Managing Laggards: The Importance of a Deep Sales Bench
Journal of Marketing Research, 56 (4), 652-665 (2019)
41 Pages Posted: 11 Jul 2019
Date Written: May 17, 2019
Sales leaders often use threats of punishment to manage poor performers (i.e., laggards), but little research has examined the effect of these threats. The current research addresses this gap by investigating an intervention termed the “bench program” with a field-based quasi experiment and a randomized lab experiment. In the field, the company under study told salespeople in treatment districts that a trainee would replace them at the end of the year if they failed to hit their quota and placed last in their district. Difference-in-differences analyses of matched treatment and control groups show that the bench program had an immediate and sustained impact on performance. Moreover, laggards improved their performance more than higher performers, and salespeople with larger advice networks improved their performance more than salespeople with smaller advice networks. A lab experiment compares the bench program with a program that had the same threat of firing but did not have replacements in sight. Performance in the bench program exceeded that in the firing condition, indicating that the vividness of a threat can increase its deterrent value.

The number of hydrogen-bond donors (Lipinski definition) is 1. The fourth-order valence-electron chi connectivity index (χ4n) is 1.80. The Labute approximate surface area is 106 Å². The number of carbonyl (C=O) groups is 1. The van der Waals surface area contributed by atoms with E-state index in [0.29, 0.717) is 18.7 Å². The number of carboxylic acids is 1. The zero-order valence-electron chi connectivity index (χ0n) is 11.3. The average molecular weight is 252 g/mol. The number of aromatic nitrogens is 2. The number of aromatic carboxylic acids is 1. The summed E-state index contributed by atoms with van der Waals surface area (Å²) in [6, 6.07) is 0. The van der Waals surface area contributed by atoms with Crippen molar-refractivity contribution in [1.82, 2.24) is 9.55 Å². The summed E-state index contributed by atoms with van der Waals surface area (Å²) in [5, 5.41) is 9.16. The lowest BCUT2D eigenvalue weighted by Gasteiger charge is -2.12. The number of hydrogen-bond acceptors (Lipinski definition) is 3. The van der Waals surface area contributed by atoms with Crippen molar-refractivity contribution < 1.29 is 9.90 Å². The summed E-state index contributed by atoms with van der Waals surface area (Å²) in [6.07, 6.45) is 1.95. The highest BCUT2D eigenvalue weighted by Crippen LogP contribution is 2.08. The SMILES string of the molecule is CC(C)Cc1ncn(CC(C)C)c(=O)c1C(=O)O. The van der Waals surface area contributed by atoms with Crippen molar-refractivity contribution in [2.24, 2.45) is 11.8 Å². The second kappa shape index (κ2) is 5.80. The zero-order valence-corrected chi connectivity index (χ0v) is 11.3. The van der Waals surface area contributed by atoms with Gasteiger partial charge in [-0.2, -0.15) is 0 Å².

Keywords: Advice networks, Incentives, Matching methods, Punishments, Sales force
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